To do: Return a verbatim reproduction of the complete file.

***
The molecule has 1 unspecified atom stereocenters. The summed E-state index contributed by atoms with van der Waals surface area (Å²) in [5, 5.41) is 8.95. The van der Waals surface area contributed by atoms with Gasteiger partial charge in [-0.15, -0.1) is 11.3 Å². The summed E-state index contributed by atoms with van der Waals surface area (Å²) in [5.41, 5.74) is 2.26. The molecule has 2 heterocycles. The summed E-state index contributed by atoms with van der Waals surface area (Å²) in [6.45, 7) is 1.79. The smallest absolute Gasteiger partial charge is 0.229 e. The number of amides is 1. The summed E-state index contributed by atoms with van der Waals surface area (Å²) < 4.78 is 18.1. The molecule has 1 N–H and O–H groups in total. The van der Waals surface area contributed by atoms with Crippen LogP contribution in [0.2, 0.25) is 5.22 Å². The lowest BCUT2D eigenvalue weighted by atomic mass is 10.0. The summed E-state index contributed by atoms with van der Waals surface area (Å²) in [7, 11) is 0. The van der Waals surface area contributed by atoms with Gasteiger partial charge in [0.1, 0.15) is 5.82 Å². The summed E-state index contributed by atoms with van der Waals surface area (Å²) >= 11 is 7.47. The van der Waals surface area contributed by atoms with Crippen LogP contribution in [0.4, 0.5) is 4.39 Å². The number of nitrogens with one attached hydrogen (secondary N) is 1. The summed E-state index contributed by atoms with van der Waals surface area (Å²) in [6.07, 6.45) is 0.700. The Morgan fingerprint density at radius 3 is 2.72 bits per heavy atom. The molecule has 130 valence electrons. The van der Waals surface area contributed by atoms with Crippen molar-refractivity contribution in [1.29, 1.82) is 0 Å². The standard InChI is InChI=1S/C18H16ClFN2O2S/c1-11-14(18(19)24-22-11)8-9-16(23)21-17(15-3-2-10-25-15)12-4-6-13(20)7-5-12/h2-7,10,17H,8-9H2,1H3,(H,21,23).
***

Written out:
The molecule has 1 unspecified atom stereocenters. The summed E-state index contributed by atoms with van der Waals surface area (Å²) in [5, 5.41) is 8.95. The van der Waals surface area contributed by atoms with Gasteiger partial charge in [-0.15, -0.1) is 11.3 Å². The summed E-state index contributed by atoms with van der Waals surface area (Å²) in [5.41, 5.74) is 2.26. The molecule has 2 heterocycles. The summed E-state index contributed by atoms with van der Waals surface area (Å²) in [6.45, 7) is 1.79. The smallest absolute Gasteiger partial charge is 0.229 e. The number of amides is 1. The summed E-state index contributed by atoms with van der Waals surface area (Å²) < 4.78 is 18.1. The molecule has 1 N–H and O–H groups in total. The van der Waals surface area contributed by atoms with Crippen LogP contribution in [0.2, 0.25) is 5.22 Å². The lowest BCUT2D eigenvalue weighted by atomic mass is 10.0. The summed E-state index contributed by atoms with van der Waals surface area (Å²) in [7, 11) is 0. The van der Waals surface area contributed by atoms with Gasteiger partial charge in [0.1, 0.15) is 5.82 Å². The summed E-state index contributed by atoms with van der Waals surface area (Å²) >= 11 is 7.47. The van der Waals surface area contributed by atoms with Crippen LogP contribution in [0.4, 0.5) is 4.39 Å². The number of nitrogens with one attached hydrogen (secondary N) is 1. The summed E-state index contributed by atoms with van der Waals surface area (Å²) in [6.07, 6.45) is 0.700. The Morgan fingerprint density at radius 3 is 2.72 bits per heavy atom. The molecule has 130 valence electrons. The van der Waals surface area contributed by atoms with Crippen molar-refractivity contribution in [1.29, 1.82) is 0 Å². The standard InChI is InChI=1S/C18H16ClFN2O2S/c1-11-14(18(19)24-22-11)8-9-16(23)21-17(15-3-2-10-25-15)12-4-6-13(20)7-5-12/h2-7,10,17H,8-9H2,1H3,(H,21,23).